PAGE 12. The Teagle Cycle Attachment & Hedgecutter


Though I’ve had many different clip-ons over the years, I’ve never owned a Teagle cycle attachment engine. However, a few years ago while browsing around Kempton Park Autojumble I was chatting to Alan Hummerstone and with my attention elsewhere I tripped over something protruding from beneath his stall. His son Robert made some vague excuses about it belonging to one of their friends. Yes, I suppose I could have reported them to the health and safety commission; instead I bought the protruding item. It was a 1950’s Teagle Hedgecutter. And thanks to that incident I have whiled away many happy hours cutting hedges ever since.

Well, I tell a lie. I did get it started up when I returned home with it, and I did threaten to attend a local vintage club meeting with it, but actually this giant vibrating saw seemed so dangerous that I’ve not used it again since. It just shows how safety standards have changed over the past 50 years, and what we are used to now, comfortably wrapped up in our British ‘nanny state.’ I wonder if that attitude also indirectly comments on the use of our old cyclemotors on 21st. century roads?





The following article was first published in 1984; It was reproduced from the Moped Archive. I like pictures, so I’ve added my Teagle brochure to brighten up the story.

The Teagle engine by Kenneth Crago

Although now retired for quite a while, I was Designer at Teagle at the time when we used to make petrol engines, approximately 1952 to 1964. Previously I was on the design staff of D Napier and Son, Acton, London on aero engine design, a bit too large for your interest.

The firm of Teagle was started by Mr W T Teagle, originally a farmer, and still very energetically concerned with the firm as managing director and also very concerned with the design of new implements. The firm progressed from very humble surroundings to now three factories embodying some of the most modern machine tools and equipment.


We produced two basic engines: a two-stroke 50cc and a four-stroke 126cc; both being produced due to necessity, which is the usual reason. The 50cc was designed as part of a manually carried and operated hedge cutter. The unusual feature of having the belt pulley central was for a variety of reasons. It provided the correct balance of the engine in the machine, it enabled an on/off clutch by tightening the belt and it enabled the use of an overhung crankshaft. It also widely spread the crankshaft bearings, a desirable factor. The overhung crankshaft enabled a case-hardened crankpin, the use of a needle roller big end and a lower standard of lubrication, a very necessary feature where farmers were concerned! The crankshaft was made in three parts: the main shaft, web (a stamping home-produced) and a high nickel case-hardened pin. The shaft was welded with the pin under water, thus retaining its hardness. The crankcase & cylinder, cylinder head and cover & cowling were pressure die-cast in high silicon aluminium alloy by an outside firm to our design.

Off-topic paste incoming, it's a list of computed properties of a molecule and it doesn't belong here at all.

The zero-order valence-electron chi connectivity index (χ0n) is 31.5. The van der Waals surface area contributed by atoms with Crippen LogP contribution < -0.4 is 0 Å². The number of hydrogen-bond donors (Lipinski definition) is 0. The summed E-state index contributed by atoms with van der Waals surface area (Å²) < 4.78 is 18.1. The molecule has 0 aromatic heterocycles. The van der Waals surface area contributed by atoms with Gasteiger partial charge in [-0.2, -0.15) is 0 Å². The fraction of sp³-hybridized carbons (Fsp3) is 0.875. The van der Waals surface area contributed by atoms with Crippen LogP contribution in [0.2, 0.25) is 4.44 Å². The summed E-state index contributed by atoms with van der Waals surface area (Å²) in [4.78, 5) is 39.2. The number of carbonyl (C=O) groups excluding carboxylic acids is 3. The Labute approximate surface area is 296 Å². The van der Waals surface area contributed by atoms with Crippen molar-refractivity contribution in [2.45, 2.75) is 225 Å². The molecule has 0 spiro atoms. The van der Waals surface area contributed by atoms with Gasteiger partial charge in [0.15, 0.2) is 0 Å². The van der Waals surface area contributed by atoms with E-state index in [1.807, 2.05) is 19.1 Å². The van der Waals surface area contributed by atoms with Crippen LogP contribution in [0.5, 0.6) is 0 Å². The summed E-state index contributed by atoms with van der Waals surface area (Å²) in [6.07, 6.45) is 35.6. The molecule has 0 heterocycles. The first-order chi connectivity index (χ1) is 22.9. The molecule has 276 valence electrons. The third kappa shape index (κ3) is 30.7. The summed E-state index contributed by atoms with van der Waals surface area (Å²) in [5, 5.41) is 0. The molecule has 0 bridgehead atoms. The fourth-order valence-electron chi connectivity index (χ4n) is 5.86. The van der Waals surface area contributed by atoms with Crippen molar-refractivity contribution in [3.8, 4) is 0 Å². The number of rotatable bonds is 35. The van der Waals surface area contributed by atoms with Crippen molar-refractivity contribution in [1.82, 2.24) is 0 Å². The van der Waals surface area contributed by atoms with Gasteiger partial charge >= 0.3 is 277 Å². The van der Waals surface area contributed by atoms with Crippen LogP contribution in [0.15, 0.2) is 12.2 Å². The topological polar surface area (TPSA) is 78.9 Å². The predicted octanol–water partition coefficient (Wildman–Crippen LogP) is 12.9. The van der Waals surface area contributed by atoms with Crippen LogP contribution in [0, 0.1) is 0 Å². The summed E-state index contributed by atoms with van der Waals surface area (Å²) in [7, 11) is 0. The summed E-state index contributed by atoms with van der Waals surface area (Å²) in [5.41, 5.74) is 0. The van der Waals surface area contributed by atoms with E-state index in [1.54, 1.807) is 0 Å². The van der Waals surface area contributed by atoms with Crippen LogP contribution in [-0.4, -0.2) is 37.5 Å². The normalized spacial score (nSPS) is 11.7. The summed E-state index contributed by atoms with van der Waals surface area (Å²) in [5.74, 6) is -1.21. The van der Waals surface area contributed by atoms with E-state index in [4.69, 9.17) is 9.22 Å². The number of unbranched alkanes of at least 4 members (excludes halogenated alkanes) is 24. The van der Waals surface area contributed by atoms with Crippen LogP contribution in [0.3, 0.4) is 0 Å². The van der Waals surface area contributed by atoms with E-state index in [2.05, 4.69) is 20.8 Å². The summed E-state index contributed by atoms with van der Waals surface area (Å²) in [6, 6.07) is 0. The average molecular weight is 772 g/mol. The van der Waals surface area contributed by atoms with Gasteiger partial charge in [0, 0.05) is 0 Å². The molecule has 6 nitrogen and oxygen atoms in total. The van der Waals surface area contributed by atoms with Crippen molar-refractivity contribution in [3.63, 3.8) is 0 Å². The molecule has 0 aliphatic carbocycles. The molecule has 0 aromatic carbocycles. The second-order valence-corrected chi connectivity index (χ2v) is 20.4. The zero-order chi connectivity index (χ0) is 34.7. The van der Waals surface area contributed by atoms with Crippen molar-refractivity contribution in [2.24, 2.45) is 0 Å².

The manufacture of this engine was tooled up in a responsible way. For example: the cylinder & crankcase unit was mounted in a machine; all machining, boring, drilling, facing, etc being carried out completely automatically and simultaneously. An unskilled operator loaded and unloaded the casting, going in as a casting and coming out ready for building into an engine in about 30 seconds. This machine was designed and partially made by us.

Many thousands of these engines were made, in fact the normal daily output was just over 100 engines. Although originally designed for a hedge cutter, it eventually got used in a motor scyth, lawn mower, motor cultivator and a power pack on a bicycle. They were exported to most countries. The engine, like the four-stroke, was built up to a standard rather than down to a price.


When treated properly, these engines have an excellent life, in fact I am constantly using a two-stroke made in 1955; the whole of the engine is original (not like the Irishman’s shovel). As production of the 2-stroke finished in about 1959, we no longer have any spares.




More Pics of my Trusty Hedgecutter







Teagle Minor Engine Data

Built under British Patents Nos 714619 and 730537 and Registered Design No 867520.

Single Cylinder 49cc Two Stroke. Bore 40mm, Stroke 40mm

Normal Engine revolutions 3 to 4,000rpm. Maximum revolutions 9,600.

Maximum Torque developed 22ozs at 1ft radius at 4,000rpm.

Cast from “41” Alloy for use at high temperatures.

Deflector type with two rings.

Ring Gap 0.55ins.
Connecting Rod

Drop Forged from RR56 Aluminium Alloy.

Small End Bronze Bush.

Big End Needle Roller Bearing.

Lubricated by oil mist conducted by scavenge through hole drilled in crankpin.

Internal parts by Petrol Oil Mist. One gallon Petrol to ½ pint Oil = 16-1.

Outrigger Bearing. Three shots light grease every two months.
Cylinder Liner

Centrifugally cast to Ait Ministry specification, 4K6.

Replaceable when excessive wear has taken place.

14mm. 3/8″ reach. Gap .022ins.

Lodge-CAN. Plug Cover, Lodge R90.

Flywheel, clockwise rotation.

Ignition advance, 37° 28′ = 7/32ins BTDC.
Approximate Petrol Consumption

¾ gallon per 8 hours.

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